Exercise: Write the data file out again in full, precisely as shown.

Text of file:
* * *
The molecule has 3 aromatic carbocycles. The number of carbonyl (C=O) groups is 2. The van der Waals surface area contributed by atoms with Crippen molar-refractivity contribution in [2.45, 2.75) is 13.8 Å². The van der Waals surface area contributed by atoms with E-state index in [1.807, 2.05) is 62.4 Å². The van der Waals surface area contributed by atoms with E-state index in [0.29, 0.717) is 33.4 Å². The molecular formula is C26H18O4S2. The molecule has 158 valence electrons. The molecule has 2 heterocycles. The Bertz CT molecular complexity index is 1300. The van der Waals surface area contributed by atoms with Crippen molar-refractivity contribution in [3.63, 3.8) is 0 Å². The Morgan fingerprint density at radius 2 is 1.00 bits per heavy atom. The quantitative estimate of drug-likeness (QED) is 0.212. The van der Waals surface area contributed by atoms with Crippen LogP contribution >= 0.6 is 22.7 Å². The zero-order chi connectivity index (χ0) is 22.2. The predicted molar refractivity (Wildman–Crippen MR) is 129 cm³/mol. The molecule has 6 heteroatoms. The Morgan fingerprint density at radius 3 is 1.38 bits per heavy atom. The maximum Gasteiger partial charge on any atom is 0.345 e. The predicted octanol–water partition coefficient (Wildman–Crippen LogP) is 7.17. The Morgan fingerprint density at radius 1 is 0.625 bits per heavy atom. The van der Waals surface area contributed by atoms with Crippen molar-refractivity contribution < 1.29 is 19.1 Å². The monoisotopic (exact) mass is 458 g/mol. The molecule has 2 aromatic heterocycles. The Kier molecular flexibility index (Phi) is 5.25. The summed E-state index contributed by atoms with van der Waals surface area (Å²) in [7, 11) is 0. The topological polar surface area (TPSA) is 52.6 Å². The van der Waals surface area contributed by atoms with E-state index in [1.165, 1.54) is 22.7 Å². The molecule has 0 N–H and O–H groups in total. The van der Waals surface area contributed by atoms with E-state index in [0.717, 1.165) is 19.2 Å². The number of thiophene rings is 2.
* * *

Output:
The molecule has 3 aromatic carbocycles. The number of carbonyl (C=O) groups is 2. The van der Waals surface area contributed by atoms with Crippen molar-refractivity contribution in [2.45, 2.75) is 13.8 Å². The van der Waals surface area contributed by atoms with E-state index in [1.807, 2.05) is 62.4 Å². The van der Waals surface area contributed by atoms with E-state index in [0.29, 0.717) is 33.4 Å². The molecular formula is C26H18O4S2. The molecule has 158 valence electrons. The molecule has 2 heterocycles. The Bertz CT molecular complexity index is 1300. The van der Waals surface area contributed by atoms with Crippen molar-refractivity contribution in [3.63, 3.8) is 0 Å². The Morgan fingerprint density at radius 2 is 1.00 bits per heavy atom. The quantitative estimate of drug-likeness (QED) is 0.212. The van der Waals surface area contributed by atoms with Crippen LogP contribution >= 0.6 is 22.7 Å². The zero-order chi connectivity index (χ0) is 22.2. The predicted molar refractivity (Wildman–Crippen MR) is 129 cm³/mol. The molecule has 6 heteroatoms. The Morgan fingerprint density at radius 3 is 1.38 bits per heavy atom. The maximum Gasteiger partial charge on any atom is 0.345 e. The predicted octanol–water partition coefficient (Wildman–Crippen LogP) is 7.17. The Morgan fingerprint density at radius 1 is 0.625 bits per heavy atom. The van der Waals surface area contributed by atoms with Crippen molar-refractivity contribution < 1.29 is 19.1 Å². The monoisotopic (exact) mass is 458 g/mol. The molecule has 2 aromatic heterocycles. The Kier molecular flexibility index (Phi) is 5.25. The summed E-state index contributed by atoms with van der Waals surface area (Å²) in [7, 11) is 0. The topological polar surface area (TPSA) is 52.6 Å². The van der Waals surface area contributed by atoms with E-state index in [1.165, 1.54) is 22.7 Å². The molecule has 0 N–H and O–H groups in total. The van der Waals surface area contributed by atoms with E-state index in [0.717, 1.165) is 19.2 Å². The number of thiophene rings is 2.